Thursday, October 27, 2011

Ancient wild horses help reveal past

An international team of researchers has used ancient DNA to produce compelling evidence that the lack of genetic diversity in modern stallions is the result of the domestication process.

Modern domestic horses show abundant genetic diversity within mitochondrial DNA, which  is inherited only from the female. In contrast there is practically no variation in the DNA sequence on the male-inherited Y-chromosome.

Several hypotheses have been proposed to explain this difference, but to be able to test them it is necessary to know about the degree of variation in the ancestral horse population. The only way to get this information is by studying ancient DNA.

The research team, which was led by Professor Michi Hofreiter from the University of York, UK, has carried out the first study on Y chromosomal DNA sequences from extinct ancient wild horses and found an abundance of diversity.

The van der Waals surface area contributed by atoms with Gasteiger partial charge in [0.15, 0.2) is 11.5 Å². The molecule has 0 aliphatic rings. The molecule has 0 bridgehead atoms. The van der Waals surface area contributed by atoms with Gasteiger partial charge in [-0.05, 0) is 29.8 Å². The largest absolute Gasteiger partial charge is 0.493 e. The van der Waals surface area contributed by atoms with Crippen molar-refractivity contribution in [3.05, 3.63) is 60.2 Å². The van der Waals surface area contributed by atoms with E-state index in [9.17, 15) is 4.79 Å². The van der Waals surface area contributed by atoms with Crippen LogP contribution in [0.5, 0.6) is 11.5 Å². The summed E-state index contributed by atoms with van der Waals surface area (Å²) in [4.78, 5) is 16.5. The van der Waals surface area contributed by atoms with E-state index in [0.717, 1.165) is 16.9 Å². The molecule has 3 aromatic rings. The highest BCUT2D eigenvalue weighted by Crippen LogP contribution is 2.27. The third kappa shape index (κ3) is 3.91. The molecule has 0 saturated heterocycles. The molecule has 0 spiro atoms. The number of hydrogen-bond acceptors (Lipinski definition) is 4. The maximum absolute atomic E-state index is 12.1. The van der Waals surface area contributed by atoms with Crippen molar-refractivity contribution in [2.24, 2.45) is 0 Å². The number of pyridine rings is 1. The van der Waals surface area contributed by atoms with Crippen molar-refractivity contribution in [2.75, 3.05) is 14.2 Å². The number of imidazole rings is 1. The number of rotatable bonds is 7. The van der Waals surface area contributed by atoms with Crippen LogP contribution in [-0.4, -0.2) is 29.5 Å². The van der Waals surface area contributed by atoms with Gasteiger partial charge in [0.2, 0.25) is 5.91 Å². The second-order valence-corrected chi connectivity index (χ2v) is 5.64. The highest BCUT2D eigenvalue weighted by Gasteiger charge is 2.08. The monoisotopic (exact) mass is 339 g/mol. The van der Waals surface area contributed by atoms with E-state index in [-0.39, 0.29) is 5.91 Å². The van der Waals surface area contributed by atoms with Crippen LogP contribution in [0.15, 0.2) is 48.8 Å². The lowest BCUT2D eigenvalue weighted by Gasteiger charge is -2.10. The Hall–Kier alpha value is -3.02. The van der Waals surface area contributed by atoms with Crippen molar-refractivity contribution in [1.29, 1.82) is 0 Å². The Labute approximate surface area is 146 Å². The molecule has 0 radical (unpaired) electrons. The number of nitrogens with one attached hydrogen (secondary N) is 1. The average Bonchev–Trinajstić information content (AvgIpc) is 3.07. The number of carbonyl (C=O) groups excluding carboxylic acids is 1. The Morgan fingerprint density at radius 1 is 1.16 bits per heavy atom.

The results, which are published in Nature Communications, suggest the almost complete absence of genetic diversity in modern male horses is not based on properties intrinsic to wild horses, but on the domestication process itself.

Professor Hofreiter said: “Unlike modern female domestic horses where there is plenty of diversity, genetic diversity in male horses is practically zero.

“One hypothesis to explain this suggests modern horses have little Y chromosome diversity because the wild horses from which they were domesticated were also not diverse, due in part to the harem mating system in horses, implying skewed reproductive success of males. Our results reject this hypothesis as the Y chromosome diversity in ancient wild horses is high. Instead our results suggest that the lack of genetic diversity in modern horses is a direct consequence of the domestication process itself.”

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